Success Is Sweet: Ferrero's Crown Jewel, Nutella, Turns 60

Success Is Sweet: Ferrero's Crown Jewel, Nutella, Turns 60

April 26, 20244 min read

Six decades ago, on April 20, 1964, the first jar of Nutella left Gruppo Ferrero's factory in the Italian town of Alba. In its gooey wake, the chocolate-hazelnut treat would spread across continental Europe, and then the world, like a healthy schmear on toast.

Today, Nutella is the crown jewel of Ferrero's confectionary empire, propping up a business that generates roughly 17 billion euros in revenue each year. Annually, a whopping 365,000-plus tons of the stuff are sold across 160 countries, and nearly one quarter of all hazelnuts harvested are devoted to its production.

Luca Cottini, PhD, is an associate professor of Italian in Villanova University's College of Liberal Arts and Sciences and an expert on modern Italian culture, history and society. He also is the author of a book on Michele Ferrero, the mastermind behind Nutella and its meteoric rise: Il fabbricante di cioccolato.

To mark the iconic Italian brand's 60th anniversary, Dr. Cottini shared some thoughts on its Willy Wonka-like creator, early (accidental) origins and recipe for international success. Here's a taste:

Q: According to Business Insider, a jar of Nutella is sold every 2.5 seconds—just about the time it takes to finish this sentence. How did we get so "nuts" for Nutella, anyway?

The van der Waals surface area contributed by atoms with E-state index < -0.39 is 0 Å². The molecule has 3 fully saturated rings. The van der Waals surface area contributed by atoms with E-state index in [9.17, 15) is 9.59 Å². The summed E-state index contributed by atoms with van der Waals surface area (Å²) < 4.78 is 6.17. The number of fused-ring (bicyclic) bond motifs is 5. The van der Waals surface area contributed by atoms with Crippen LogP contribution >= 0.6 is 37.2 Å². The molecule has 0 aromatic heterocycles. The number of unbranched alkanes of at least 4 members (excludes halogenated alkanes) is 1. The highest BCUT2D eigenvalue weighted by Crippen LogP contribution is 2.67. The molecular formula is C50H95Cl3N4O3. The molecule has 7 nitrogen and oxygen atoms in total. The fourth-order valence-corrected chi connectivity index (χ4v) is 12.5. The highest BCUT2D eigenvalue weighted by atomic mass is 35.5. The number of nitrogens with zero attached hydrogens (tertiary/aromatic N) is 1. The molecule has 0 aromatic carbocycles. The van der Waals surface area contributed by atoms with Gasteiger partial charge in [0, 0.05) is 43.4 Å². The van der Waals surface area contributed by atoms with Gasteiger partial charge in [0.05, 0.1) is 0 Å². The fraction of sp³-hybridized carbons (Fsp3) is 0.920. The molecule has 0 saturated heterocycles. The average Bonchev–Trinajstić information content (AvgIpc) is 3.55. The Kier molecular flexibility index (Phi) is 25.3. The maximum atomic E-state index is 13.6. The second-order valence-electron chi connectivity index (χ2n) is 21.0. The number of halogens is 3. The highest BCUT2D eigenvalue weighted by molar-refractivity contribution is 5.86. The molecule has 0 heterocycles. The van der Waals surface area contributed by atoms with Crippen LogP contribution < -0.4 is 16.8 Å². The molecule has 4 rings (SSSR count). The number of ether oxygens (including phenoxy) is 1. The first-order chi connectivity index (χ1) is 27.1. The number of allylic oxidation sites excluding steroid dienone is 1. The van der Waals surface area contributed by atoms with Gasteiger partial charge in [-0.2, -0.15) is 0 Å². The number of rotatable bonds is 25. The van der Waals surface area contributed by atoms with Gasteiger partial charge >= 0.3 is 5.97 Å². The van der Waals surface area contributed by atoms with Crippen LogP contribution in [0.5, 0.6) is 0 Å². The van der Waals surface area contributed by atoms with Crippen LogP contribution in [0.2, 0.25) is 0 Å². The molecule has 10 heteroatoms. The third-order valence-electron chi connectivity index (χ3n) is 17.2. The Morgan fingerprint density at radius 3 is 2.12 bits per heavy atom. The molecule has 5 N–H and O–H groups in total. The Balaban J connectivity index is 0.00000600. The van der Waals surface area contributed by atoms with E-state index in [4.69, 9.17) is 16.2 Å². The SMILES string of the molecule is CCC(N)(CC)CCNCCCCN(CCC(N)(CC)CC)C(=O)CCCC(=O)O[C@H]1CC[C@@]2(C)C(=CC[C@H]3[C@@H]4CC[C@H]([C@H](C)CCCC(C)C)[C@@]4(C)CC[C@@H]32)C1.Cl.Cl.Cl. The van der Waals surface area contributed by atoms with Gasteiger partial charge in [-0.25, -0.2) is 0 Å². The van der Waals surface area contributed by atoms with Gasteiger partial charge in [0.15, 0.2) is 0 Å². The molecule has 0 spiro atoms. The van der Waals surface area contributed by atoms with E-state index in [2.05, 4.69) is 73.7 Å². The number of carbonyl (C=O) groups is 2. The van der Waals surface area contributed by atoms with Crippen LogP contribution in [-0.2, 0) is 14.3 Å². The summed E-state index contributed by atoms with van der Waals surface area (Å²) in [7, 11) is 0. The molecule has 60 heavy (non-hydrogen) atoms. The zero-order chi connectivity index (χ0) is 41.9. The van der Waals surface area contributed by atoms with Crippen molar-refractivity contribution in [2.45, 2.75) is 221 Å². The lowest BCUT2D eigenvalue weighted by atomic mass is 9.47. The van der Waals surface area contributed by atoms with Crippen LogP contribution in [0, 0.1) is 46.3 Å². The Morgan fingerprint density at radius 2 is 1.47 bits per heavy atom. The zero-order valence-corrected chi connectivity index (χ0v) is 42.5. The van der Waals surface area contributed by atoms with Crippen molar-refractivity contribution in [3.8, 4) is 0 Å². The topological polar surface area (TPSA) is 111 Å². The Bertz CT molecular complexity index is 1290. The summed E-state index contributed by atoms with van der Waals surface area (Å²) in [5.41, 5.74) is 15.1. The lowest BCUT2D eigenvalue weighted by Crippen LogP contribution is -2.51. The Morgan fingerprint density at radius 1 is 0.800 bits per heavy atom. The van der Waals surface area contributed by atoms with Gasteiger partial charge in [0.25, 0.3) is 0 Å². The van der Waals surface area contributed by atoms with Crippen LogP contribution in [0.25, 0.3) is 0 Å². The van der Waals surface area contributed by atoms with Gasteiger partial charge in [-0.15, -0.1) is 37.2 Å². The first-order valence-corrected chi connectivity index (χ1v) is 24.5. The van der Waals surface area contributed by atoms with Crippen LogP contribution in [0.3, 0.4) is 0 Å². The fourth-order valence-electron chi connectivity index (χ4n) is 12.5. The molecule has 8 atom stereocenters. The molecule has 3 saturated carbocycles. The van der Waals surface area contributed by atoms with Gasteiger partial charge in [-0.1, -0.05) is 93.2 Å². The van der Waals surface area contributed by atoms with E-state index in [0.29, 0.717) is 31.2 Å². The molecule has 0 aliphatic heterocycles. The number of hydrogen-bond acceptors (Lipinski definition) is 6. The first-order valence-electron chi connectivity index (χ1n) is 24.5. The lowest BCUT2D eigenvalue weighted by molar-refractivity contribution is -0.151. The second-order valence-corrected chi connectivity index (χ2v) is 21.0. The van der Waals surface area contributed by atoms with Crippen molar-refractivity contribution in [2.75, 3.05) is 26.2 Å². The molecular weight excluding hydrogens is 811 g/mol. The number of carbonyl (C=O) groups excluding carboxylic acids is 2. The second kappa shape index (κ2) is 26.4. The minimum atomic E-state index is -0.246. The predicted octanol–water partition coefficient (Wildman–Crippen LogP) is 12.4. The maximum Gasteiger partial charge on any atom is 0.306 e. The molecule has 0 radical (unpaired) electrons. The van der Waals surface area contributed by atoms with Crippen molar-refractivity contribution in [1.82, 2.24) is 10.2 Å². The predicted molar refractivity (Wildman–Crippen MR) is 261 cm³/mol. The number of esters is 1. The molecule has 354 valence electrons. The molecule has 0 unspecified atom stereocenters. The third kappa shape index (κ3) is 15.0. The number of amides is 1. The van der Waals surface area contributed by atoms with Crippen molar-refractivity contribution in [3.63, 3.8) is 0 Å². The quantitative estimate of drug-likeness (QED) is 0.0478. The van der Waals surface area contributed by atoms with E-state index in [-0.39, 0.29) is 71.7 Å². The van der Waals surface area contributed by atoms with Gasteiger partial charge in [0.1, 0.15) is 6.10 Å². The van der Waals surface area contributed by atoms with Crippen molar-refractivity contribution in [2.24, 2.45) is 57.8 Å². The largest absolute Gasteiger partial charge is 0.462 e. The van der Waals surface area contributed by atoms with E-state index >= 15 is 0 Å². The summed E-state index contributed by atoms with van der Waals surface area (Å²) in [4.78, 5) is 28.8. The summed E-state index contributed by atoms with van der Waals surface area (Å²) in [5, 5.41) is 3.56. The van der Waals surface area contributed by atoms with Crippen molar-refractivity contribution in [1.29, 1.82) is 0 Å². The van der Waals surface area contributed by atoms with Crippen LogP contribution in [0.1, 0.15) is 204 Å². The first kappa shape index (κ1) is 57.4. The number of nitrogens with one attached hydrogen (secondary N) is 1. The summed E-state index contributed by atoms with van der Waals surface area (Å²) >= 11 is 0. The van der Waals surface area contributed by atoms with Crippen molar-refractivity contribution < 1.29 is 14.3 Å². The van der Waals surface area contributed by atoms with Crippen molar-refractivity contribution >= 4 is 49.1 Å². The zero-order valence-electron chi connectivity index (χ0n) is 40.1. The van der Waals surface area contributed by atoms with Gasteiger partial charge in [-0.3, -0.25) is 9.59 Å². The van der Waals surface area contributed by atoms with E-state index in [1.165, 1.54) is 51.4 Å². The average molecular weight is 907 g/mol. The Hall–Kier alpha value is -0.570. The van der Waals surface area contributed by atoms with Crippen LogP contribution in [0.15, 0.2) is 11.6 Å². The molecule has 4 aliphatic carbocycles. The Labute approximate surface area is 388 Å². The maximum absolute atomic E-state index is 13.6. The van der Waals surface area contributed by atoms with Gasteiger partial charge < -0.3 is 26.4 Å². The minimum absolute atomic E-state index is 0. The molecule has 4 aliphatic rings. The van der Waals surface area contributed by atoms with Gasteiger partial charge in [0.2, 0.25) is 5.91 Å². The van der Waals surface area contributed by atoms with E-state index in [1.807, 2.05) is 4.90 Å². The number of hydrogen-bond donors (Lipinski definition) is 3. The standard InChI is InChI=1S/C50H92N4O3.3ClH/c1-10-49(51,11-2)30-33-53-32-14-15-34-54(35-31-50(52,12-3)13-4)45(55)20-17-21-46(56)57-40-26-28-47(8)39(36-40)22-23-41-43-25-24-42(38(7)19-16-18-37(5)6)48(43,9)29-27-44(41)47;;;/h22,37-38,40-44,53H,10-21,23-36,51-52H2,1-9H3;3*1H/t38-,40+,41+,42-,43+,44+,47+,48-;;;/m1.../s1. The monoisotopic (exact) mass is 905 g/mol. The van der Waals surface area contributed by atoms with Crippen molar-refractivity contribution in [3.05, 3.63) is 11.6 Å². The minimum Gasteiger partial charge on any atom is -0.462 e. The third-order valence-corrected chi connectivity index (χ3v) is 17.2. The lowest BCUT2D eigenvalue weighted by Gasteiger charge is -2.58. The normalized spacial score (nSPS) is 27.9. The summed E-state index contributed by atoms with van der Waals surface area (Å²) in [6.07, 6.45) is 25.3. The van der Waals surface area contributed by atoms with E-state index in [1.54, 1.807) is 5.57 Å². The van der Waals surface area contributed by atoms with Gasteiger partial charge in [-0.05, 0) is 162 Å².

Dr. Cottini: Well, much of the success of Nutella relates to its novelty, to the idea of spreadable chocolate. At one point, to think that spreading chocolate would be popular was as crazy as to predict that spreadable coffee would be a hit.

The idea developed because, in the mid-to-late 1940s, Michele Ferrero's father Pietro was to combine the scarcity of cocoa in his area with hazelnuts, which was the ingredient most available in Alba. It seemed like condemnation that they should have only hazelnuts. Well, he combined them with cocoa to produce this mix—it's called "gianduja" in Italian—and he sold it.

But when the Ferreros sold it in southern Italy, they had a problem: The chocolate was melting with the summer heat; and a lot of the workers in Naples, to not waste it, started to spread it on slices of bread. And it's interesting. The Ferreros have a completely non-moralistic approach to failure. You sell chocolate; it melts. This is somewhat embarrassing. But their approach was instead to see this situation as the beginning of a new idea, of a new concept.

Q: Is Nutella's story unique in this respect?

DC: Several Italian innovators have similar stories to the Ferreros', especially during the 1930s. [Salvatore] Ferragamo, for instance, developed the wedge shoe because there was a shortage of steel, with an embargo imposed on Italy. So, he used Sardinian cork as a replacement, and that generated the wedge shoe. [Guccio] Gucci, during a leather shortage, started using hemp and decorating the hemp with a double "G," and that became the trademark of the company. [Alfonso] Bialetti, who produced the modern coffeepot, used the only metal that was allowed during Fascism, which was aluminum, since the Partito Nazionale Fascista would not import iron or prime metals. But Bialetti took this poor, hybrid ore and made it something that could become valuable. And so, he invented the moka coffeepot in 1933, which is one of the symbols of Italian design. That’s one of the keys of the Italian model of entrepreneurship: producing objects that are not just trendy for one season, but eventually become evergreen or classic.